Dementia is among the leading causes of death among older adults, but researchers from the Division of General Internal Medicine and Geriatrics at Indiana University set out to determine if milder forms of cognitive impairment are also associated with an increase in long-term mortality among patients aged 60 and older. For the study, published in the Annals of Internal Medicine, nearly 4,000 patients were recruited between 1991 and 1993 and screened for cognitive impairment. During the course of the study period, which lasted until 2006, patients suffering from mild cognitive impairment had a nearly 20 percent increased risk of death, while those with moderate to severe cognitive impairment were at a 50 percent increased risk of dying, compared to patients with no impairment.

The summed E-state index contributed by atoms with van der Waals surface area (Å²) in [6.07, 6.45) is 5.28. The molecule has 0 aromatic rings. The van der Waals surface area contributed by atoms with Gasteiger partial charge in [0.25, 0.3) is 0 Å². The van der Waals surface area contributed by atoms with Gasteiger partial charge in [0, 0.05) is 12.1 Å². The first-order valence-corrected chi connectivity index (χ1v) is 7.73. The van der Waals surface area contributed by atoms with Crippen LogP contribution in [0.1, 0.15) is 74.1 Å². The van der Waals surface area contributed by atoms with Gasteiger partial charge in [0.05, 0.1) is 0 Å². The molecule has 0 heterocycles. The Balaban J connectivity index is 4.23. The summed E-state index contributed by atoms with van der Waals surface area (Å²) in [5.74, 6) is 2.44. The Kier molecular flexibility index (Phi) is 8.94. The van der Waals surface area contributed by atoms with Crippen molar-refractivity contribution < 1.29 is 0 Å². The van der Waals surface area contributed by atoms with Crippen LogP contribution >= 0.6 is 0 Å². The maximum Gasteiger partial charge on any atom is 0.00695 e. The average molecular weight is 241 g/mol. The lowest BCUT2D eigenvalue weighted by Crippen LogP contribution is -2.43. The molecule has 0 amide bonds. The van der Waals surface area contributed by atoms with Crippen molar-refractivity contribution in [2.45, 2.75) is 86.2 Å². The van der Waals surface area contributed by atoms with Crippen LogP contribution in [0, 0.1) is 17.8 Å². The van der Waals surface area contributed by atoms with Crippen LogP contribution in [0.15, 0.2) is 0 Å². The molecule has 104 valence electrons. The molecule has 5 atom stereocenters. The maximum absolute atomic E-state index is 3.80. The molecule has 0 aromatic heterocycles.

What do the results of the study mean? Well, in a clinical setting, this means that if a doctor has a patient with mild cognitive impairment who also suffers from borderline hypertension, elevated cholesterol, or is a smoker, then the patient should be given more intense monitoring and counselling, says ACSH's Dr. Gilbert Ross. For instance, this would be a great opportunity for the doctor to convince the patient to quit smoking, or to err on the side of caution and put them on a statin if their cholesterol is elevated.